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Immigration myths

People are coming to Britain not to live it up on job-seekers’ allowance but to work

29 January 2005

12:00 AM

29 January 2005

12:00 AM

Last week the Conservative party unveiled an extremely good policy: to cut government waste to the tune of £35 billion and to pass £4 billion worth of it to the public in tax cuts. This week it unveiled two much less good ones: to set an arbitrary limit on the number of immigrants allowed to come to Britain and to withdraw from the 1951 UN Convention on Refugees. ‘Britain has reached a turning point,’ wrote the Conservative leader Michael Howard in a full-page advertisement in the Sunday Telegraph. ‘Our communities cannot absorb newcomers at today’s pace.’

Taken literally, Mr Howard’s statement is true. According to the Office for National Statistics, in 2003 there was a net inflow of 151,000 migrants into Britain. Extrapolate from this and at some distant point in the future human beings would be standing shoulder to shoulder from Dover to Stornoway. Equally, one might extrapolate from current, falling trends in the birth rate and conclude that long before that happens there won’t be any native Britons left to worry about immigrants in any case.

Like so many other social and economic phenomena, international migration tends to be cyclical, and is closely related to the labour market. Though many might find it hard to remember now, 25 years ago we were worrying about the ‘brain drain’. Between 1973 and 1982 Britain lost a net 430,000 residents, as high taxation and mass unemployment drove them abroad. As recently as 1993 there was a net outflow of residents from Britain. The reason immigration has increased since then is largely a response to the dramatic improvement in our economy. People are coming to Britain not, as the Daily Mail would have us believe, to live it up on job-seekers’ allowance: of the 91,000 Eastern Europeans who arrived in Britain to work during the first five months following EU enlargement last May, fewer than 15 have claimed benefits. They are coming to work: on our building sites, in our hospitals, in our restaurants. Without this external supply of labour, wage inflation would have soared and interest rates would be markedly higher than they are. Not only that; it would be all but impossible to find a cleaner or a tradesman in London.


Yet in spite of the obvious signs of economic necessity, the term ‘economic migrant’ has come to be used as a form of abuse. It is taken to signify a lazy scumbag who can’t be bothered to find work back home, so chooses to sponge off us, bringing his wife and 18 children. In reality, economic migrants are the opposite: it requires a risk-taking mentality to seek work abroad; the lazy ones are those left behind in Poland. As for the claim that migrants are a burden on our health and education systems, most are young, healthy and single: a mere 5 per cent of migrants bring their families to Britain.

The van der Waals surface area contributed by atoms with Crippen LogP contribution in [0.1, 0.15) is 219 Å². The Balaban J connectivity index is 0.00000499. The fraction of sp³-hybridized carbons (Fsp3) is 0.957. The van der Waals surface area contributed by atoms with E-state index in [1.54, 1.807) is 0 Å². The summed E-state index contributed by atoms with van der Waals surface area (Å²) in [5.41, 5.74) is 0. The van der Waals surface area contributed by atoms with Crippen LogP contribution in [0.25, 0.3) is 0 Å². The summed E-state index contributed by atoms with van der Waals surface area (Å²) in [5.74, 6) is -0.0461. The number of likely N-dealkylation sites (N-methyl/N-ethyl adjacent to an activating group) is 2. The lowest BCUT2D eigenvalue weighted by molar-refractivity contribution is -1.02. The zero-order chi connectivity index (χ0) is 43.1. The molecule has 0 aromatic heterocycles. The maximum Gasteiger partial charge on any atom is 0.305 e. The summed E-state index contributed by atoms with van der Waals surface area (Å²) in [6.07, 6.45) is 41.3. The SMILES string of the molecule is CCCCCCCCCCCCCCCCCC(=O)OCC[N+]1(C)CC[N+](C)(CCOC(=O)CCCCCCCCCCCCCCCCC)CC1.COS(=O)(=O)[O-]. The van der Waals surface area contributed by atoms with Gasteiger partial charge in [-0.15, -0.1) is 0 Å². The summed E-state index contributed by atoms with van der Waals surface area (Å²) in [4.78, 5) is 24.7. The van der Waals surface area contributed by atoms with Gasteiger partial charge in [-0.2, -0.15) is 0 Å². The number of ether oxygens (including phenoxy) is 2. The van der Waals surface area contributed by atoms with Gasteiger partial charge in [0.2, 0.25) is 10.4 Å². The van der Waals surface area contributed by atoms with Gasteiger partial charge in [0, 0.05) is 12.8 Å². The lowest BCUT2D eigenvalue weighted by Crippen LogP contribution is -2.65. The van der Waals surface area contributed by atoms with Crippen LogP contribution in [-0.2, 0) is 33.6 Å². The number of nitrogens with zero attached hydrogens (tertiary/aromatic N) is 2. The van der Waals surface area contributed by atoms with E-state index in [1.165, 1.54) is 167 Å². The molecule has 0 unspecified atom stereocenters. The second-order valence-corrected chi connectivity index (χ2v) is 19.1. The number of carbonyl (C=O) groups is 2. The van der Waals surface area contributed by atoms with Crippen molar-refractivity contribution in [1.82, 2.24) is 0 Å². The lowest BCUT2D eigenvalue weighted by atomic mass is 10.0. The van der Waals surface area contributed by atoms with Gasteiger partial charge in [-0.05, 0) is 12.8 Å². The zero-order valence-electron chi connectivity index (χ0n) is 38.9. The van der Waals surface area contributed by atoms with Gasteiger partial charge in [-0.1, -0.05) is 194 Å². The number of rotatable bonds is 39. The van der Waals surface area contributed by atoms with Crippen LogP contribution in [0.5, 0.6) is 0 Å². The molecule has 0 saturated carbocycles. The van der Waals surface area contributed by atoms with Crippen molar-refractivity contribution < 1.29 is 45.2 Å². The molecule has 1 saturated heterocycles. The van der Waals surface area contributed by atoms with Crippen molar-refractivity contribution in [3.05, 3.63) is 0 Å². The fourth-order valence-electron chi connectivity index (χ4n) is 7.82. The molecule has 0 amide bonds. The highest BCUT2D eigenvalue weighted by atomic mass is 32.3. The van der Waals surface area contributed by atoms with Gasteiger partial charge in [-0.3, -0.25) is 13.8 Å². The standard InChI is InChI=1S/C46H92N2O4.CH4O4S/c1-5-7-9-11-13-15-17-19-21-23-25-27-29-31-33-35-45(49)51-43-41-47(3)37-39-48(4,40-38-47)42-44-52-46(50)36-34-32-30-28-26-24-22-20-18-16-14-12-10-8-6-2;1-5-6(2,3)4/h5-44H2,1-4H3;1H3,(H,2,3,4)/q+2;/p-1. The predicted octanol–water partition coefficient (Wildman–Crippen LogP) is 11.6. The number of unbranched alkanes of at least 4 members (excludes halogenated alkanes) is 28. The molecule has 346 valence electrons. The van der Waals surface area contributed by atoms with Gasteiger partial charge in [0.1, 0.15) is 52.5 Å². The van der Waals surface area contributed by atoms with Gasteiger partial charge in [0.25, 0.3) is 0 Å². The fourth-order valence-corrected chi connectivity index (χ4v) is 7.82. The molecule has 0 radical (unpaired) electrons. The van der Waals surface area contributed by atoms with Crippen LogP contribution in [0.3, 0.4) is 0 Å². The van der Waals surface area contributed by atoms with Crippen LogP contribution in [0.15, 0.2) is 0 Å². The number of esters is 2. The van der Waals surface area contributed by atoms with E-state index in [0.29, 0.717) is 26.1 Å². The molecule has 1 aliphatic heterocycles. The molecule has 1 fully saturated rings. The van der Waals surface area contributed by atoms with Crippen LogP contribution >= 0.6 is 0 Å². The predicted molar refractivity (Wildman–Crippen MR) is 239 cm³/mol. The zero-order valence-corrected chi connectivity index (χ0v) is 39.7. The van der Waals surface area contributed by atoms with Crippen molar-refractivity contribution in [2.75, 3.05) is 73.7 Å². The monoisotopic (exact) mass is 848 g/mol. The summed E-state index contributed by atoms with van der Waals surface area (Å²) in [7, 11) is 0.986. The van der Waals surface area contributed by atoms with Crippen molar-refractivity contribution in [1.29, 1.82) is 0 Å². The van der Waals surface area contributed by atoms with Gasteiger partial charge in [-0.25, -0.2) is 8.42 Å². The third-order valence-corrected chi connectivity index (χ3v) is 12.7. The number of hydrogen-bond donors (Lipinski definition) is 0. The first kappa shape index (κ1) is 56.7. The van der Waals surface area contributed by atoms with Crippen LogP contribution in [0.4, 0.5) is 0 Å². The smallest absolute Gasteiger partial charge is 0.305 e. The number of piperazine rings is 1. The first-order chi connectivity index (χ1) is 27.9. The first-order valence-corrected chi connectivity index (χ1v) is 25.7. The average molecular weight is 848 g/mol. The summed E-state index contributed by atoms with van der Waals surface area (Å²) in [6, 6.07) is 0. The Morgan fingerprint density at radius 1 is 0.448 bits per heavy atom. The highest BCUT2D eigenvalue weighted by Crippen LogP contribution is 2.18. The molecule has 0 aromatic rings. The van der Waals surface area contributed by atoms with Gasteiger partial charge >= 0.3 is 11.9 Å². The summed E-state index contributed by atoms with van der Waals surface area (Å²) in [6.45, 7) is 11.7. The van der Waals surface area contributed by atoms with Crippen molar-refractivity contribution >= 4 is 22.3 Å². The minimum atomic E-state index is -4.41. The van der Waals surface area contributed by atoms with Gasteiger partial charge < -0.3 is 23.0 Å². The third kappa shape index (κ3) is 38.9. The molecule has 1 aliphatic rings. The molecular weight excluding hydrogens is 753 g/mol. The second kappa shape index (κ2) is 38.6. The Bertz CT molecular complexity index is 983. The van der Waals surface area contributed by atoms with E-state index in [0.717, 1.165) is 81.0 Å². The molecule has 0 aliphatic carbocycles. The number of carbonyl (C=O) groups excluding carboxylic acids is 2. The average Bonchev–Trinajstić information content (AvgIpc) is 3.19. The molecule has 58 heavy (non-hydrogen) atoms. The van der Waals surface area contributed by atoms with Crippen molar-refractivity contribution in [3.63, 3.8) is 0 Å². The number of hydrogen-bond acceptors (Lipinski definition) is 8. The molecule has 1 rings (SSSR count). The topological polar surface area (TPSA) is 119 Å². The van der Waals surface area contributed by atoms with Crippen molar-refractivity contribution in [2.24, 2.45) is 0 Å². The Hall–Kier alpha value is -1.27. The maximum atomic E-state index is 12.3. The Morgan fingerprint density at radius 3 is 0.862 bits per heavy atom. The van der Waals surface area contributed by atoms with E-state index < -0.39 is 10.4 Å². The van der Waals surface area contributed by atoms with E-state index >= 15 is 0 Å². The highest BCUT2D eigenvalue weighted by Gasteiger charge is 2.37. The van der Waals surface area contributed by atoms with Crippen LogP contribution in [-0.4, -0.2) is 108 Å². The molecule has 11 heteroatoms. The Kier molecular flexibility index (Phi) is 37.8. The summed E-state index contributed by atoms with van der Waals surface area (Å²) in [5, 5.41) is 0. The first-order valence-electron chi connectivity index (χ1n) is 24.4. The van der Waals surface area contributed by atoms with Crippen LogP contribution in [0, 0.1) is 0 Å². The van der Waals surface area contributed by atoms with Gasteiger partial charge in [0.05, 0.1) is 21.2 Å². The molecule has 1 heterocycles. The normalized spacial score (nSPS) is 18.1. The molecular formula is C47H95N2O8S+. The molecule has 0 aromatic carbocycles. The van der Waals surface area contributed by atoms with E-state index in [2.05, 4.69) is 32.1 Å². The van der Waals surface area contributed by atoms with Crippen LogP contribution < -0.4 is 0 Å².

The Conservative proposals do at least acknowledge the need for skills from abroad. Michael Howard is proposing a ‘points system’ along the lines of that operated in Australia, whereby immigrants have to prove that they are qualified to work in sectors of the economy where Australia has a shortage of workers. You can be sure that under Mr Howard’s system the state’s immigration planners would see to public-sector needs; you can be equally sure they would be less good at responding to the employment needs of private industry. As free-marketeers, the Conservatives should welcome the free movement of people. The freedom of foreigners to look for work in Britain is mirrored by the opportunities many Britons take to live and work abroad. The anti-immigration lobby only ever tells us one side of the ledger, but in 2003 a record 361,000 people left the country. In fact, so many Dereks and Veras are planning to retire to the sun that they may soon outnumber the Olgas and Ahmeds arriving here.

There is, of course, another side to the immigration debate: asylum-seekers. It is true that there is something deeply unsatisfactory about having hordes of foreigners living in bed-and-breakfast accommodation at taxpayers’ expense. But asylum-seekers are forced into idleness only because they are forbidden to work while their applications are being processed. The system discourages those who want to come to Britain with the healthy desire to work and better themselves, and encourages agitators and terrorists who can use their free time and their taxpayer-funded bedsits to plot against the West.

It is curious that Michael Howard, himself the offspring of Jewish refugees, should have chosen the 60th anniversary of the liberation of Auschwitz to announce a plan to withdraw from the 1951 UN Convention on Refugees. Is he really saying that he would turn back people fleeing from mortal danger if his arbitrary quota were exceeded? What Mr Howard is proposing would rightly earn Britain international condemnation. A smaller change in the law, however, would be welcome: let asylum-seekers work, and make it their duty to look for work. No one genuinely fleeing from persecution is going to object to that. And we will find out how many of the Daily Mail’s ‘benefit scroungers’ actually have entrepreneurial skills capable of taking them, like Michael Howard, to the top.


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